How to know when to change your program

How to know when to change your program

When should you change your program?

The difference between training and working out is that training has the long game in mind, it is many single sessions put togther to achieve a certain goal or outcome. While a workout is a bout the here and now, how much can I do right now. There is nothing wrong with working out and it certainly has it’s place although, if you are after long term athletic success you need to be thinking longer term than just a single workout.

“We are what we repeatedly do. Excellence, then, is not an act, but a habit.” – Aristotle.

The quote above couldn’t be more accurate for anyone trying to achieve long term success. “Stay the course”, “Trust the process” are quotes used by coaches to get there athletes to buy into the bigger picture and stay enganged for long periods of time. Although, how long should you wait to see results? How do you know whether the training is working? When is it time to change things up? Fortunately there are answers to these questions.

 

How long is a peice of string?
How long should you train for before you make a change? This is hard to know 100% and will vary for each persons situation. Unfortunately in sport sometimes we don’t know if something has worked until it’s too late e.g. Pre-season training for 12 weeks, trained really hard and feel confident, then it comes to In-season competition and you get smashed! On the other hand if you don’t give yourself enough time to learn and adapt to new skills, game plays or training programs then you will see little to no changes. If you are consistent with your training and skills then 4 weeks is long enough to see some change. However, it may not be long enough to see your final goal this may take more time. If you do see progress over 4 weeks then this would indicate that your plan is working and you should stay the course. If nothing has changed in that time look for other markers of progress not just the main one, for example if you are trying to lose weight and you’ve initially seen some results but now have plateaued, don’t give up just yet. Look at other measures where progress might be being made such as fitness, sleep quality, appetite regulation, stress levels etc. If you have made progress in other areas, then stay the course, it is still working it just may need a bit more time before you see some change on the scales.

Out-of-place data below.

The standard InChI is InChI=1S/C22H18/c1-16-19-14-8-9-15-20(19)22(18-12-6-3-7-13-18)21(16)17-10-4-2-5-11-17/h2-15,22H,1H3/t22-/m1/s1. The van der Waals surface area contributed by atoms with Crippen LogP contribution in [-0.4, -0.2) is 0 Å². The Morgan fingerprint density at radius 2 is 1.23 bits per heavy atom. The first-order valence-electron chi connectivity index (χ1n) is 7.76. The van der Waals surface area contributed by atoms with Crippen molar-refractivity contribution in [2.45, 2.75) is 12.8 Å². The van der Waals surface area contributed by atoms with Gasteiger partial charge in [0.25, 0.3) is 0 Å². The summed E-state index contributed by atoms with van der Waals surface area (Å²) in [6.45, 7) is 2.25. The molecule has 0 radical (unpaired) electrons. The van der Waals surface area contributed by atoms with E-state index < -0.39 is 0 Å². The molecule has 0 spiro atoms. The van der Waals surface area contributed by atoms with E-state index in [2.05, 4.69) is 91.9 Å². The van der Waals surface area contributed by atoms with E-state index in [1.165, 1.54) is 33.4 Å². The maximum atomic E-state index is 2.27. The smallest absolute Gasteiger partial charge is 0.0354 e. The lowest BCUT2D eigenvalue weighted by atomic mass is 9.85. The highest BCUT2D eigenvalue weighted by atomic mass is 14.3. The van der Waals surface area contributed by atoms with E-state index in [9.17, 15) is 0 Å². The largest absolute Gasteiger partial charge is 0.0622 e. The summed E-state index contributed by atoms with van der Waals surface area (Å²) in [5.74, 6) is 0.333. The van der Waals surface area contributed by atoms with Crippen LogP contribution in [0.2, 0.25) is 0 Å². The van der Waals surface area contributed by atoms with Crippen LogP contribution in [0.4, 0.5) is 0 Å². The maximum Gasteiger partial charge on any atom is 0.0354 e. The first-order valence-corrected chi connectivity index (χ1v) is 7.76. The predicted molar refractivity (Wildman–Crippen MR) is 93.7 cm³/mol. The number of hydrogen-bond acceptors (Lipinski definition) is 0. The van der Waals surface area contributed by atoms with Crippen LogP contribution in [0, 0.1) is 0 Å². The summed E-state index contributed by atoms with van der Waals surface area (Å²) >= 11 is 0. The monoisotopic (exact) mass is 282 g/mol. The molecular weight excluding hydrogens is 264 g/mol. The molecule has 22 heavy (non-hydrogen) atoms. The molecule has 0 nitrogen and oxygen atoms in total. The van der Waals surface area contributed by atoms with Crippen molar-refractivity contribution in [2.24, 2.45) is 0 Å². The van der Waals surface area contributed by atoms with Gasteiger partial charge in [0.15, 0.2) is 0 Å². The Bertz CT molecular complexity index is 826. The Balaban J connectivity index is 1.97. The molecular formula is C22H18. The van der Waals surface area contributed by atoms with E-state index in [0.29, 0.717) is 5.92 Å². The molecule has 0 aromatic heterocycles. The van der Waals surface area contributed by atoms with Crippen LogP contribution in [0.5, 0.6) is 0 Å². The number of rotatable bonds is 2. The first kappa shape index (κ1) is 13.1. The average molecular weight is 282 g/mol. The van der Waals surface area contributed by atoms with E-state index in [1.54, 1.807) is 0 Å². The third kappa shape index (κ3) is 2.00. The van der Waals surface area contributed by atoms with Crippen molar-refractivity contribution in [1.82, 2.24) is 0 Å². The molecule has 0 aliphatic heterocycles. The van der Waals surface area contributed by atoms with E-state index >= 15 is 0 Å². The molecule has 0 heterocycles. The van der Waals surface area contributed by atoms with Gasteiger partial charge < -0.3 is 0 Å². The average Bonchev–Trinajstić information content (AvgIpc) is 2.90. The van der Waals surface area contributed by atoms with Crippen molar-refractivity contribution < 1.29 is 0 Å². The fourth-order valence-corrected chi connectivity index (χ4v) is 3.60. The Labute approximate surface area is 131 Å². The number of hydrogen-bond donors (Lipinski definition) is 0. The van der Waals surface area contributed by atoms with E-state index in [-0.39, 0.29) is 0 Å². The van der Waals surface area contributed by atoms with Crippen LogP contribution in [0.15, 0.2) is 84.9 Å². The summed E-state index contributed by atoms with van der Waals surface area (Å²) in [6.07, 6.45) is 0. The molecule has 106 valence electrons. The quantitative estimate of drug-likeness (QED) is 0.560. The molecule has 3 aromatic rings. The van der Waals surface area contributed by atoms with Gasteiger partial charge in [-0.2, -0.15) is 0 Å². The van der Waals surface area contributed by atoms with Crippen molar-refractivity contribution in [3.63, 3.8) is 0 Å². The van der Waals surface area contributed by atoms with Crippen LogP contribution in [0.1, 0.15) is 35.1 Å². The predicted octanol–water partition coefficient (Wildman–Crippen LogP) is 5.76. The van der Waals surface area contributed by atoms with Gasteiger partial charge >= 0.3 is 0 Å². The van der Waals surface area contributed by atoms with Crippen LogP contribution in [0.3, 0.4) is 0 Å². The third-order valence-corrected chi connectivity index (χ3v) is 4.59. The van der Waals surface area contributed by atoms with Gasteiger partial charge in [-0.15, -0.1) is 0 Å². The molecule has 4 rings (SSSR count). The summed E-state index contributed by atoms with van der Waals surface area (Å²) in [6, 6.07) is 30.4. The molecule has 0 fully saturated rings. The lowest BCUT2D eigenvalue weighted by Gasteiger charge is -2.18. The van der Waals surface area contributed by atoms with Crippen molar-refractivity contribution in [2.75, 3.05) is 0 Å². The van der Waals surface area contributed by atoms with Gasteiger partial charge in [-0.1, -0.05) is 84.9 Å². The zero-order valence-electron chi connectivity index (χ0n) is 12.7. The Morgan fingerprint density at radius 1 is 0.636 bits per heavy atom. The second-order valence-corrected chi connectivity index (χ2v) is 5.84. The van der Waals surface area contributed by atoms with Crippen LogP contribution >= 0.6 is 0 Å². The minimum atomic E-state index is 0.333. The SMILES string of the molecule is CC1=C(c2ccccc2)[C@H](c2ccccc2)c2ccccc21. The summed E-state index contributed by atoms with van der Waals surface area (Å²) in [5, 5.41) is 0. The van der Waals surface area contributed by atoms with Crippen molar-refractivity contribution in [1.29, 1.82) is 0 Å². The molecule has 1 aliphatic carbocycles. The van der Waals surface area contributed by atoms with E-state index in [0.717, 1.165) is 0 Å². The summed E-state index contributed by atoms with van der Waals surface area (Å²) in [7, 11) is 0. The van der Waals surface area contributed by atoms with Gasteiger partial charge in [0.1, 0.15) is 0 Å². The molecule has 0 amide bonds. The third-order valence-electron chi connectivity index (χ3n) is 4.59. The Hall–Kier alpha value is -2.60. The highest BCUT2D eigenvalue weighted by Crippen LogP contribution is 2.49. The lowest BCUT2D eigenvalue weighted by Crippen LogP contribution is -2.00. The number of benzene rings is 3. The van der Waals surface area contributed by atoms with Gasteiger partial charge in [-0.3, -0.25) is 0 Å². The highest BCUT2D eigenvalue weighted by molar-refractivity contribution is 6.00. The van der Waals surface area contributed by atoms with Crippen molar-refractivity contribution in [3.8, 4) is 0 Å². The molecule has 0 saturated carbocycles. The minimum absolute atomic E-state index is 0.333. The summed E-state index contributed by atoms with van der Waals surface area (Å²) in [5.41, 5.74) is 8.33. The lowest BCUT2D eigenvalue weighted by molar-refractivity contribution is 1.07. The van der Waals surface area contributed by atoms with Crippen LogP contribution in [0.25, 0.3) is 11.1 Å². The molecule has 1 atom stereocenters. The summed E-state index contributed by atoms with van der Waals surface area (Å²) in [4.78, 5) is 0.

KPI’s
Define your Key Performance Indicators (KPI’s), these are the metrics you need to make decisions on whether your achieving or at least heading the right direction. These may be skills related, they may be fitness related, either way they are areas that you have deemed important, and results in these areas will lead to the final desired outcome.

 

If you ain’t assessing your guessing
Test periodically, testing and assessing your KPI’s at regular intervals is a great strategy to measure progress. This can highlight what is working and what may need tweaking. Again becareful not to over do this or test too frequently you need to give your interventions long enough to yeild results.

 

If it ain’t broke don’t fix it
Coaches and athletes often get caught up with what’s not working and rarely take a step back and appreciate what is working. If 90% of your training is yeilding the desired results then why not look at WHY that is working so well. You may find you already have the answers to your problems. On the flip side if only 10% of your training is effective you need to look at what you are missing. Assess what you physical and mental preparation is made up of, how much sport specific skill work do you do compared to general fitness work? Runners – Run, Jumpers – Jump, Lifters – Lift, Throwers – Throw, Kickers – Kick, there’s only one way to get better at your sport and that’s to practice – a lot! Sports specific training should make up a large portion of your training (with the exception of off-season training), then you fill the last portion with extra’s that help improve your sports specific training.

 

Time to make a change

The time to make a change is when you start going backwards. Plateauing doesn’t mean you should do a complete overhaul rather you should change one thing to see if that kicks your progress back into gear. However, if you start see negative effects from your intervetions then it is time to re-assess. Don’t spend too much time here, the longer you spend going backwards the harder it’s going to be to start moving forwards.

If you’ve made a plan you need to give enough time to work, just keep an eye on your KPI’s and if your not making progress or going backwards adjust the plan. Never throw the baby out with the bath water.

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